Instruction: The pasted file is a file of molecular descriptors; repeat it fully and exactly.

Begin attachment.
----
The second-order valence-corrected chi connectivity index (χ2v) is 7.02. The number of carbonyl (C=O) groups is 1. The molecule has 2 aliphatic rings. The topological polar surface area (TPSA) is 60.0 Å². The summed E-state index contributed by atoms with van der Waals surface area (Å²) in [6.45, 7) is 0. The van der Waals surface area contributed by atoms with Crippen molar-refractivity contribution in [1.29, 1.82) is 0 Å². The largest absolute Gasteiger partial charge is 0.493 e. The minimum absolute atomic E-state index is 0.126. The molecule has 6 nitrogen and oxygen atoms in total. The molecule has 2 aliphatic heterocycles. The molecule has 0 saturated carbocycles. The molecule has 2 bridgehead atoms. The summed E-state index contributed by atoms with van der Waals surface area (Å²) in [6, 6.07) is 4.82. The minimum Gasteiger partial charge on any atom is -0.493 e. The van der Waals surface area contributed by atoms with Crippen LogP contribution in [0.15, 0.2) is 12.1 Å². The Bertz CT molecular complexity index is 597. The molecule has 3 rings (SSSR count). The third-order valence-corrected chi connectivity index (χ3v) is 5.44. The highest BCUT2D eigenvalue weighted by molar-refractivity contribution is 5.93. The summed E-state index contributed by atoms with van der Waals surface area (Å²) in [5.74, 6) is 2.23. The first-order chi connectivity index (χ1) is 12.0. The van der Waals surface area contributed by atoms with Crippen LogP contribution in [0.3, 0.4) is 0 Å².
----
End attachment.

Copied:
The second-order valence-corrected chi connectivity index (χ2v) is 7.02. The number of carbonyl (C=O) groups is 1. The molecule has 2 aliphatic rings. The topological polar surface area (TPSA) is 60.0 Å². The summed E-state index contributed by atoms with van der Waals surface area (Å²) in [6.45, 7) is 0. The van der Waals surface area contributed by atoms with Crippen molar-refractivity contribution in [1.29, 1.82) is 0 Å². The largest absolute Gasteiger partial charge is 0.493 e. The minimum absolute atomic E-state index is 0.126. The molecule has 6 nitrogen and oxygen atoms in total. The molecule has 2 aliphatic heterocycles. The molecule has 0 saturated carbocycles. The molecule has 2 bridgehead atoms. The summed E-state index contributed by atoms with van der Waals surface area (Å²) in [6, 6.07) is 4.82. The minimum Gasteiger partial charge on any atom is -0.493 e. The van der Waals surface area contributed by atoms with Crippen LogP contribution in [0.15, 0.2) is 12.1 Å². The Bertz CT molecular complexity index is 597. The molecule has 3 rings (SSSR count). The third-order valence-corrected chi connectivity index (χ3v) is 5.44. The highest BCUT2D eigenvalue weighted by molar-refractivity contribution is 5.93. The summed E-state index contributed by atoms with van der Waals surface area (Å²) in [5.74, 6) is 2.23. The first-order chi connectivity index (χ1) is 12.0. The van der Waals surface area contributed by atoms with Crippen LogP contribution in [0.3, 0.4) is 0 Å².